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The Morgan Library & Museum

89
TripExpert Score based on reviews in 11 publications
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Badge 89

Excellent

say expert reviewers

Top 1% in New York About the TripExpert Score

11 expert recommendations

14

Concierge

Worth visiting for its architecture alone, the 1906 personal library of Pierpont Morgan, the late 19th-century industrialist, was designed by Charles McKim of McKim, Mead and White.

8

Condé Nast Traveler

The onetime home of famed financier J.P. Morgan... showcase pieces from Morgan’s personal collection. Full review →

63

Departures

The exquisite Italian Renaissance–inspired building by McKim, Mead & White is a sight to behold, and book-themed temporary exhibits are mounted in the Renzo Piano–designed expansion. Full review →

6

Fodor's

The treasures inside this museum, gathered by John Pierpont Morgan (1837–1913), one of New York's wealthiest financiers, are exceptional. Full review →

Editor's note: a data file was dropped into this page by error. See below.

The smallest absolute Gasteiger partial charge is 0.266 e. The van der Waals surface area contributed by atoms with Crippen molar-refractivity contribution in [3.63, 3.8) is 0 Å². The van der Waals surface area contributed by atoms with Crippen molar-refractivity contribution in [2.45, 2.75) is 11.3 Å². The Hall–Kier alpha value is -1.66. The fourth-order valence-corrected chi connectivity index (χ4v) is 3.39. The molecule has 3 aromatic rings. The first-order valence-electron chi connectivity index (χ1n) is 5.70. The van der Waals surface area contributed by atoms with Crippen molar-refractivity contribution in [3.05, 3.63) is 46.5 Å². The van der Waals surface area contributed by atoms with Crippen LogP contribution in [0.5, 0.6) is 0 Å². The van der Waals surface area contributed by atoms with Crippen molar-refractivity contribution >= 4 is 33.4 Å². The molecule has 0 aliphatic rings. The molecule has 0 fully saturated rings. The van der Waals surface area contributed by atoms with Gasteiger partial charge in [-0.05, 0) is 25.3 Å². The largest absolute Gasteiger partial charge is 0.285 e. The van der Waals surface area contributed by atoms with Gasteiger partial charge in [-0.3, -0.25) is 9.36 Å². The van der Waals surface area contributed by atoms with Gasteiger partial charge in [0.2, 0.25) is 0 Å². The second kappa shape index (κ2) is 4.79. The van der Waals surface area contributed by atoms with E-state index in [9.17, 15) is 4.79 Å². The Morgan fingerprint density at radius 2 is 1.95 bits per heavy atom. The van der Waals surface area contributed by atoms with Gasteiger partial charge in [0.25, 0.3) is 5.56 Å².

1

Frommer's 33

Boasting one of the world’s most important collections of original manuscripts, rare books and bindings, master drawings, and personal writings. Full review →

If you want more of the Morgan experience, be sure to check out the museum’s website, which has some of the finest online exhibitions of any museum.
2

Lonely Planet Tick Top Choice

Part of the 45-room mansion once owned by steel magnate JP Morgan, this sumptuous library features a phenomenal array of manuscripts, tapestries and books. Full review →

11

Michelin Guide 54

This highly regarded institution houses an outstanding collection containing some 350,000 works: rare books, manuscripts, drawings, prints and artworks assembled by J. Pierpont Morgan. Full review →

57

Not For Tourists

See cool stuff the dead rich dude collected. Full review →

9

Time Out

This Madison Avenue institution began as the private library of financier J. Pierpont Morgan and is his artistic gift to the city. Full review →

12

Travel + Leisure

Renzo Piano's cool, clean 2006 reimagining of this landmark yoked together its three disparate buildings under a glass atrium. Full review →

59

Where

Period rooms open to the public include Mr. Morgan’s study and his library. Full review →

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